# [RFC][HLFIR] Optimized Buffierization for elemental array updates

## TL;DR

In this RFC I propose a change to MLIR’s CSE pass and a new optimization pass for HLFIR. A prototype implementation demonstrates substantial improvement to spec2017 exchange2 and cam4 performance.

## Introduction

HLFIR currently produces very bad code for exchange2 (spec2017). @jeanPerier narrowed down the problem to a kernel which looks like

```
module m
integer, parameter :: r = 9
integer :: block(r, r, r)
contains
subroutine repro(imin, imax, row)
integer :: imin, imax, row, i1
do i1 = imin,imax
block(row, 2:9, i1) = block(row, 2:9, i1) - 10
end do
end subroutine
end module
```

The (canonicalised) HLFIR lowering for the do loop is

```
%15:2 = fir.do_loop %arg3 = %11 to %13 step %c1 iter_args(%arg4 = %14) -> (index, i32) {
fir.store %arg4 to %6#1 : !fir.ref<i32> // %6 is i1
%16 = fir.load %9#0 : !fir.ref<i32> // %9 is row
%17 = fir.convert %16 : (i32) -> i64
%18 = fir.load %6#0 : !fir.ref<i32>
%19 = fir.convert %18 : (i32) -> i64
%20 = fir.shape %c8 : (index) -> !fir.shape<1>
%21 = hlfir.designate %2#0 (%17, %c2:%c9:%c1, %19) shape %20 : (!fir.ref<!fir.array<9x9x9xi32>>, i64, index, index, index, i64, !fir.shape<1>) -> !fir.box<!fir.array<8xi32>>
%22 = hlfir.elemental %20 unordered : (!fir.shape<1>) -> !hlfir.expr<8xi32> {
^bb0(%arg5: index):
%33 = hlfir.designate %21 (%arg5) : (!fir.box<!fir.array<8xi32>>, index) -> !fir.ref<i32>
%34 = fir.load %33 : !fir.ref<i32>
%35 = arith.subi %34, %c10_i32 : i32
hlfir.yield_element %35 : i32
}
%23 = fir.load %9#0 : !fir.ref<i32> // the next few values duplicate values %16 to %21
%24 = fir.convert %23 : (i32) -> i64
%25 = fir.load %6#0 : !fir.ref<i32>
%26 = fir.convert %25 : (i32) -> i64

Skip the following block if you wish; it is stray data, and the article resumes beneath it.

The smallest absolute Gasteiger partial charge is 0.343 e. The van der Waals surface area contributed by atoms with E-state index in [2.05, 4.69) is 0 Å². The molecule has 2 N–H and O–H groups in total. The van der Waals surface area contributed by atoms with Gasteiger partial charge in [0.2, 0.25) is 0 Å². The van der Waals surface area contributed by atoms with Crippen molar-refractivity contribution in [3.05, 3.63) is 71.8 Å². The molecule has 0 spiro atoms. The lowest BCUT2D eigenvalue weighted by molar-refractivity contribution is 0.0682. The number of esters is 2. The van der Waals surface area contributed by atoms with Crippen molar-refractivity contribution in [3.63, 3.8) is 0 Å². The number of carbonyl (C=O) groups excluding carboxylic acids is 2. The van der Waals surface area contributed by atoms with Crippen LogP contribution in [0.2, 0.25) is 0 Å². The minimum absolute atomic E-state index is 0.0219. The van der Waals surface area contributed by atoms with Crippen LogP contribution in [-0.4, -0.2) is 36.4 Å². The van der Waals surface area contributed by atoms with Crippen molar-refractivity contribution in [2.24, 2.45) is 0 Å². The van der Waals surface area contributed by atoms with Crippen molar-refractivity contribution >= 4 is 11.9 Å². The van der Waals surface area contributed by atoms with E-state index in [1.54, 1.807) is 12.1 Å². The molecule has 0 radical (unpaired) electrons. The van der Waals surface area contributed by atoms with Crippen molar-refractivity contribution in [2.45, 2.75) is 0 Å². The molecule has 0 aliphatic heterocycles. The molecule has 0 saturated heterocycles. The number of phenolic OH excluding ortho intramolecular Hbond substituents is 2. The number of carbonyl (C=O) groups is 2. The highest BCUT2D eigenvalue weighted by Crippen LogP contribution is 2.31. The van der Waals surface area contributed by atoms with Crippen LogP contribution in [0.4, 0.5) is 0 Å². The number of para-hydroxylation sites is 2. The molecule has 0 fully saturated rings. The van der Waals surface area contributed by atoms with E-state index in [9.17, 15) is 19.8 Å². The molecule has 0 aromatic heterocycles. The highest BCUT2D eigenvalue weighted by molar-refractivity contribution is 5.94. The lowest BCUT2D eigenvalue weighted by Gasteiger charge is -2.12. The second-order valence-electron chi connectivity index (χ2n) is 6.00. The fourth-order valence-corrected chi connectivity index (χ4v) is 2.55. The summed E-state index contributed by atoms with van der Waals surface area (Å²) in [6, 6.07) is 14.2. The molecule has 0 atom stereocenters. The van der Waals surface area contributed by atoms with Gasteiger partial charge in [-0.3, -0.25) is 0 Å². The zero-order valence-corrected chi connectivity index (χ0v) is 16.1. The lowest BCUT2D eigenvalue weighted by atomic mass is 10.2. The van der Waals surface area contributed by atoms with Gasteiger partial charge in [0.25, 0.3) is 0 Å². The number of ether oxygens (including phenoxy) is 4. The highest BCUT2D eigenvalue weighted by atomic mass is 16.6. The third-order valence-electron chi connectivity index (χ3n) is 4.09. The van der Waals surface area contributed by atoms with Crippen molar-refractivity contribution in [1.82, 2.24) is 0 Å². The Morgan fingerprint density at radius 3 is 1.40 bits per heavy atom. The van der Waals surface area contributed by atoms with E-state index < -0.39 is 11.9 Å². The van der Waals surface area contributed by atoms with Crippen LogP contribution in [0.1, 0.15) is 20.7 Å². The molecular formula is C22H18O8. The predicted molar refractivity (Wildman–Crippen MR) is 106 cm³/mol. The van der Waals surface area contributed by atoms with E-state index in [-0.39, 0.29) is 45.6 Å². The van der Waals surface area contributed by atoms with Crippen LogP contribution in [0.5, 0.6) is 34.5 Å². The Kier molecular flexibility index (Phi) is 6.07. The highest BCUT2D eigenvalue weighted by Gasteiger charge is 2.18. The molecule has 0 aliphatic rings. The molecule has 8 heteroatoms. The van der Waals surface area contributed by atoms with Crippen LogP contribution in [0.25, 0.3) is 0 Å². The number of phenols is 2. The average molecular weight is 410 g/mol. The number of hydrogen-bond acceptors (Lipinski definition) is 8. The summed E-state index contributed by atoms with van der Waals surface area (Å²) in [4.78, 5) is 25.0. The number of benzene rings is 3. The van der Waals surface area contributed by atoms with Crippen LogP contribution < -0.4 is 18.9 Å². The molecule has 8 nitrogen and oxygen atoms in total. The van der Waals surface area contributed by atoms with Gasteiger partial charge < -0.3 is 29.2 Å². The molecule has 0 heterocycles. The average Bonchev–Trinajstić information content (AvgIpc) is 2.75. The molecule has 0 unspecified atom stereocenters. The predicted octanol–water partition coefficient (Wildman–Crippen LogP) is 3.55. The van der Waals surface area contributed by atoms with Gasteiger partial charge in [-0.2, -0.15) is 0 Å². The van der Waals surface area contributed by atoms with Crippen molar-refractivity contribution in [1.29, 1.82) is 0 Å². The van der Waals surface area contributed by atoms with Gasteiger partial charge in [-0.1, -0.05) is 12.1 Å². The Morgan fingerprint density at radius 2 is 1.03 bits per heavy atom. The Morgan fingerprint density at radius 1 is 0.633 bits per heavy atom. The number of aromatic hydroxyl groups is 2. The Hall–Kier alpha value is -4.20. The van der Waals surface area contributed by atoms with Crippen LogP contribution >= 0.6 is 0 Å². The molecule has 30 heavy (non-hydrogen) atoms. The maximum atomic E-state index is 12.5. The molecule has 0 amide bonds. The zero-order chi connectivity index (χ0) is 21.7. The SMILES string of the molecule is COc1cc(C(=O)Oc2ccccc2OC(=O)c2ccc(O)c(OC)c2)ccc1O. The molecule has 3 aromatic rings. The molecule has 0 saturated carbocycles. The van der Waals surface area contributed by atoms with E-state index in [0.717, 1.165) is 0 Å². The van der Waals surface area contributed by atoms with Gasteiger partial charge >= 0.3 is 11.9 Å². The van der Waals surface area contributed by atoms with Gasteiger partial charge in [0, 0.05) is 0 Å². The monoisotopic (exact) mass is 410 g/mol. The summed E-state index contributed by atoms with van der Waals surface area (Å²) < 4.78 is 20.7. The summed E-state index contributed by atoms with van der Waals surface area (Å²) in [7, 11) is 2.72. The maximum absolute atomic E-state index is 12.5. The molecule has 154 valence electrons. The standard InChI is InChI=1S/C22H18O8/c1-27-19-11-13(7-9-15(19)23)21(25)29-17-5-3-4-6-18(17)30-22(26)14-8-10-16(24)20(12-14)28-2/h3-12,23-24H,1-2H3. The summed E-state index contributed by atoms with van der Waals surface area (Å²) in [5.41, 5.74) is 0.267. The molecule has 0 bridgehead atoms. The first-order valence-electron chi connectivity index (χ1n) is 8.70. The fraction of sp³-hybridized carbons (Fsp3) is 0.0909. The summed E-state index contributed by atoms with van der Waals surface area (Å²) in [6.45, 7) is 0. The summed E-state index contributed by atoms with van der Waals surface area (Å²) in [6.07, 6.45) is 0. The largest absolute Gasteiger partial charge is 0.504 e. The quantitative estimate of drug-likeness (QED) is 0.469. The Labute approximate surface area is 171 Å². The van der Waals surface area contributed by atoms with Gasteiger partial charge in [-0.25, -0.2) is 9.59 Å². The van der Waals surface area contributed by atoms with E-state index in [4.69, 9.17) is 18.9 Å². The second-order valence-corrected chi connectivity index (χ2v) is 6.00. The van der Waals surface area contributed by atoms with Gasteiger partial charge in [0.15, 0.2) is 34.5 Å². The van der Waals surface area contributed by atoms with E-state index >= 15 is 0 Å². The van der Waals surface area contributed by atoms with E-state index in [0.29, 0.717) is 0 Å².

%27 = fir.shape %c8 : (index) -> !fir.shape<1>
%28 = hlfir.designate %2#0 (%24, %c2:%c9:%c1, %26) shape %27 : (!fir.ref<!fir.array<9x9x9xi32>>, i64, index, index, index, i64, !fir.shape<1>) -> !fir.box<!fir.array<8xi32>>
// it isn't obvious from trivial analysis that the array being assigned to is the same array being read from
hlfir.assign %22 to %28 : !hlfir.expr<8xi32>, !fir.box<!fir.array<8xi32>>
hlfir.destroy %22 : !hlfir.expr<8xi32>
%29 = arith.addi %arg3, %c1 : index
%30 = fir.convert %c1 : (index) -> i32
%31 = fir.load %6#1 : !fir.ref<i32>
%32 = arith.addi %31, %30 : i32
fir.result %29, %32 : index, i32
}
```

If the above HLFIR is bufferized using the existing HLFIR bufferization pass, a new array temporary is created for %22 and this is assigned to %28 using the assign runtime function.

Lowering directly to FIR (not using HLFIR) does much better. That produces a do loop which modifies the array in place, much as the source code is written.

I propose a new HLFIR optimized bufferization pass which detects special cases like this where a more profitable bufferization can be used than the catch-all implementation in the HLFIR bufferization pass. I would like this to be a separate pass to the existing HLFIR bufferization pass to make it easier to read and debug.

To achieve this there are two problems to solve:

- it isn’t obvious that the array being assigned to is the same one being read from because the hlfir.designate (and supporting loads and conversions) are duplicated before and after the hlfir.elemental operation.
- the pass needs to determine when it is safe to perform the transformation (e.g. spotting conflicting array element accesses)

## MLIR CSE pass and recursive memory effects

CC: @River707 @clementval

To achieve goal (1) above, the obvious solution is to run MLIR’s common subexpression eleimination pass. This pass is already part of the FIR optimization pipeleine.

When the CSE pass finds two operations which appear to be duplicates, it looks at all operations in between the duplicates for any operations that have the write memory effect - if no writes are found the duplicated operation is replaced with the original value. If any operation is found which does not have a memory effects interface, the pass assumes a write effect.

There are no operations with write memory effects in between %16 and %23, but the elemental operation has recursive memory effects. Currently the CSE pass treats recursive memory effects as though the operaiton does not specify any memory effects.